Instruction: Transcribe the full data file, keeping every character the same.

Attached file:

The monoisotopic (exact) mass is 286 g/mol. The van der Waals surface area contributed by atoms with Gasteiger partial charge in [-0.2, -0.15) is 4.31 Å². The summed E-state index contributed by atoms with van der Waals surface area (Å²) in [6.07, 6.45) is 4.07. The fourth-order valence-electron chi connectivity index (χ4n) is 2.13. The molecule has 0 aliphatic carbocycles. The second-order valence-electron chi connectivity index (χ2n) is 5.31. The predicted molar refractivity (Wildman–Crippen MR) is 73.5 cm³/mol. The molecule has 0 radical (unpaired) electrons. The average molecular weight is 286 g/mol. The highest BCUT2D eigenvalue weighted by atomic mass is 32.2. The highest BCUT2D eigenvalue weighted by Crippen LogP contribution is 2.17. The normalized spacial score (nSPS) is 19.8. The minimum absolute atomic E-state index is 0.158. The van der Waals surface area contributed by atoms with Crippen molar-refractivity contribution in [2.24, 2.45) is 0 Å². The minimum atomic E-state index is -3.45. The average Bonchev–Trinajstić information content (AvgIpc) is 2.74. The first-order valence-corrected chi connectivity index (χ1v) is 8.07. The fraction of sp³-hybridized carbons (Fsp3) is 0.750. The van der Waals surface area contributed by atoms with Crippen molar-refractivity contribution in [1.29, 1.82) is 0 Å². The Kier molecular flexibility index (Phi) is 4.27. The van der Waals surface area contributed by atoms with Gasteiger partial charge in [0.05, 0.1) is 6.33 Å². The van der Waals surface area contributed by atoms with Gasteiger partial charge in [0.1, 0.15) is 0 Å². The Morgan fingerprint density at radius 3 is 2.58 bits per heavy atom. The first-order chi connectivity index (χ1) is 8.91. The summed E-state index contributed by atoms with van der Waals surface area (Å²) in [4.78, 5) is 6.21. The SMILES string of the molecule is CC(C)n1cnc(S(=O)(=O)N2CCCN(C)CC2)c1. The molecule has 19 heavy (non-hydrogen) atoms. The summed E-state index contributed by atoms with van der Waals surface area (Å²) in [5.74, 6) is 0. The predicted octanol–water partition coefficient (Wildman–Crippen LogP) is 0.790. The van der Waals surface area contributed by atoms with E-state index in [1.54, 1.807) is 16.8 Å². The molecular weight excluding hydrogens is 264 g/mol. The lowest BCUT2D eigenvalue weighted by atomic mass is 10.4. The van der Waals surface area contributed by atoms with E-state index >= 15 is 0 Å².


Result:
The monoisotopic (exact) mass is 286 g/mol. The van der Waals surface area contributed by atoms with Gasteiger partial charge in [-0.2, -0.15) is 4.31 Å². The summed E-state index contributed by atoms with van der Waals surface area (Å²) in [6.07, 6.45) is 4.07. The fourth-order valence-electron chi connectivity index (χ4n) is 2.13. The molecule has 0 aliphatic carbocycles. The second-order valence-electron chi connectivity index (χ2n) is 5.31. The predicted molar refractivity (Wildman–Crippen MR) is 73.5 cm³/mol. The molecule has 0 radical (unpaired) electrons. The average molecular weight is 286 g/mol. The highest BCUT2D eigenvalue weighted by atomic mass is 32.2. The highest BCUT2D eigenvalue weighted by Crippen LogP contribution is 2.17. The normalized spacial score (nSPS) is 19.8. The minimum absolute atomic E-state index is 0.158. The van der Waals surface area contributed by atoms with Crippen molar-refractivity contribution in [2.24, 2.45) is 0 Å². The minimum atomic E-state index is -3.45. The average Bonchev–Trinajstić information content (AvgIpc) is 2.74. The first-order valence-corrected chi connectivity index (χ1v) is 8.07. The fraction of sp³-hybridized carbons (Fsp3) is 0.750. The van der Waals surface area contributed by atoms with Crippen molar-refractivity contribution in [1.29, 1.82) is 0 Å². The Kier molecular flexibility index (Phi) is 4.27. The van der Waals surface area contributed by atoms with Gasteiger partial charge in [0.05, 0.1) is 6.33 Å². The van der Waals surface area contributed by atoms with Gasteiger partial charge in [0.1, 0.15) is 0 Å². The Morgan fingerprint density at radius 3 is 2.58 bits per heavy atom. The first-order chi connectivity index (χ1) is 8.91. The summed E-state index contributed by atoms with van der Waals surface area (Å²) in [4.78, 5) is 6.21. The SMILES string of the molecule is CC(C)n1cnc(S(=O)(=O)N2CCCN(C)CC2)c1. The molecule has 19 heavy (non-hydrogen) atoms. The summed E-state index contributed by atoms with van der Waals surface area (Å²) in [5.74, 6) is 0. The predicted octanol–water partition coefficient (Wildman–Crippen LogP) is 0.790. The van der Waals surface area contributed by atoms with E-state index in [1.54, 1.807) is 16.8 Å². The molecular weight excluding hydrogens is 264 g/mol. The lowest BCUT2D eigenvalue weighted by atomic mass is 10.4. The van der Waals surface area contributed by atoms with E-state index >= 15 is 0 Å².